Clothing giant Primark has launched its first line made from sustainable cotton; because identifying the source of materials such as cotton can be difficult, Primark will only use certified sustainable cotton in a single line of pajamas, for now. But as it slowly increases its use of sustainable cotton, the company will be reducing risks associated with potential declines in cotton production in coming years.
Primark has partnered with agricultural industry experts CottonConnect and with the Self-Employed Women’s Association to help the company develop its supply chain for sustainable cotton.
Like so many companies in the apparel industry, Primark says it will increase the use of sustainable fabric in the future and plans to use only sustainably sourced cotton at some point in the future. More than a dozen clothing and textile companies, in addition to Primark, have pinpointed a date by which time they will no longer use any cotton that is not sustainably sourced. Through the CottonConnect REEL program, companies that have pledged to use 100% sustainable cotton by 2025 include ASOS, Eileen Fisher, Greenfibres, H&M, IKEA, Kering, Levi Strauss & Co., Lindex, M&S, Nike, Sainsbury’s, F&F at Tesco and Woolworths Holdings.
CottonConnect says it connects brands and retailers to farmers to create a transparent supply chain and trains farmers in agro-economic practices.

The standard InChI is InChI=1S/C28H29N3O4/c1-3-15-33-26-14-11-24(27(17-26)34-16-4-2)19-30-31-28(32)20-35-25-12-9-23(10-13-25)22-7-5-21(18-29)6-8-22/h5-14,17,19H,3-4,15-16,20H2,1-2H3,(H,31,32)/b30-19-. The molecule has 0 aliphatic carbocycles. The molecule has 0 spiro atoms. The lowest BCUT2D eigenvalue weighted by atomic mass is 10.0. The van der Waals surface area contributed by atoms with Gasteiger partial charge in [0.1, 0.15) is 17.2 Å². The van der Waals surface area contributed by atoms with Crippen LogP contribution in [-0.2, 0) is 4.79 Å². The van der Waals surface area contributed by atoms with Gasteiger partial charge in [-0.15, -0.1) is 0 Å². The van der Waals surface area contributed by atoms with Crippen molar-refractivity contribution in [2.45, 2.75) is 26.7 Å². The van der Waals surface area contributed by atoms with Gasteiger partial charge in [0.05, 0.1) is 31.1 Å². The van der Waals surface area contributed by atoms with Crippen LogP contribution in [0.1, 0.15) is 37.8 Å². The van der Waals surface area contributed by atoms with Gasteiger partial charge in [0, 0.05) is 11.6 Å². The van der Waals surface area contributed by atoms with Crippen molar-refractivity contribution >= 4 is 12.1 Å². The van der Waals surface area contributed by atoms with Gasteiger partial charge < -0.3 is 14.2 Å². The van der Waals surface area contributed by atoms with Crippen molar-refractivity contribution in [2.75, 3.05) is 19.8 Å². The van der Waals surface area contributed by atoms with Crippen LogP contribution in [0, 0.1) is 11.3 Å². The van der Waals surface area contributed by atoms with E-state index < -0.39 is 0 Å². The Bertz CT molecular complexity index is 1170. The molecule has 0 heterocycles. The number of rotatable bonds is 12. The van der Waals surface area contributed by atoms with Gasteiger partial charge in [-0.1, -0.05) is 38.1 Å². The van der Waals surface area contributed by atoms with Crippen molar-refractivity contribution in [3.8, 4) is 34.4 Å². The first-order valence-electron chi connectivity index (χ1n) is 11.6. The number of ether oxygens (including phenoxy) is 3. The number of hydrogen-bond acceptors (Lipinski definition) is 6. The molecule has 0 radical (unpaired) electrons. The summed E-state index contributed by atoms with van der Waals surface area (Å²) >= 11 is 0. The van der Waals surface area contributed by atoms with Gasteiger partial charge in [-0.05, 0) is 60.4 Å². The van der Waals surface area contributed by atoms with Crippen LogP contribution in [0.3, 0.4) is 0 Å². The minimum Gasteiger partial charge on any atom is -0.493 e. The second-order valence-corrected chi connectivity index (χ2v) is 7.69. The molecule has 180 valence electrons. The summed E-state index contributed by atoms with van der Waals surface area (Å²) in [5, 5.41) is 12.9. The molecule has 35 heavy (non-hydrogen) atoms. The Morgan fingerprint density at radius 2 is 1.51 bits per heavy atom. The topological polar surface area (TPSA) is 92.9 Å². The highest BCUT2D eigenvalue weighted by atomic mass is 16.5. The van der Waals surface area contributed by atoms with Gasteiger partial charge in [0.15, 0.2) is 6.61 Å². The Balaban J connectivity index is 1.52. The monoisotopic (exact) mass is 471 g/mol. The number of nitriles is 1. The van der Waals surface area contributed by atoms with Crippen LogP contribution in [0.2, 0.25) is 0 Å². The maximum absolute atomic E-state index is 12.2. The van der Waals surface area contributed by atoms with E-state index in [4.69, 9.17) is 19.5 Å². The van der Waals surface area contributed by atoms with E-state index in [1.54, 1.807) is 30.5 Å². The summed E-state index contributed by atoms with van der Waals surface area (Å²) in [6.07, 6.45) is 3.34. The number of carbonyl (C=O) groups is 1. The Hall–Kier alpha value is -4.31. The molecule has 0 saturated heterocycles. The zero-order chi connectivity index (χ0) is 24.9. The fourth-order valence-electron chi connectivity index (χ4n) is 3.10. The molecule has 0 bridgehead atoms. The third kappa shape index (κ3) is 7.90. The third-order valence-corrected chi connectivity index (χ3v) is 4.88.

Say, That’s a Lot of Cotton (and a Lot of Risk)…
Cotton accounts for almost 40% of global textile production, but just 12% of the world’s cotton is currently classed as sustainable, CottonConnect says. Integrating sustainability into the cotton supply chain is important for a number of reasons: by streamlining their cotton supply chain, companies gain efficiencies and cost savings; by sharing the “sustainability story” companies have new opportunities to engage with consumers; and operational risk is reduced when a steady future supply of cotton is ensured.
The risk for the apparel industry associated with an unsustainable cotton supply is apparent when you look at the numbers. Cotton is a thirsty crop, requiring 2,700 liters of water – what one person drinks in two-and-a-half years – to make a single cotton shirt. In areas already facing water stress, cotton production can be particularly damaging. In Central Asia, for instance, the Aral Sea has nearly disappeared because cotton farmers draw excessively from the Amu Darya and Syr Darya rivers. The world uses 1.3 trillion gallons of water each year for fabric dyeing alone, wrote Deborah Drew and Genevieve Yehounme in a blog post for the World Resources Institute last month.
A study by MIT climate scientists, economists, and agriculture experts released last month found that, by 2050, certain areas in the country will experience severe reductions in crop yields due to water stress. Production of cotton in the Southwest, and in southern Arizona in particular, will drop to less than 10% of the crop yield under optimal irrigation conditions, the study found (via ScienceDaily).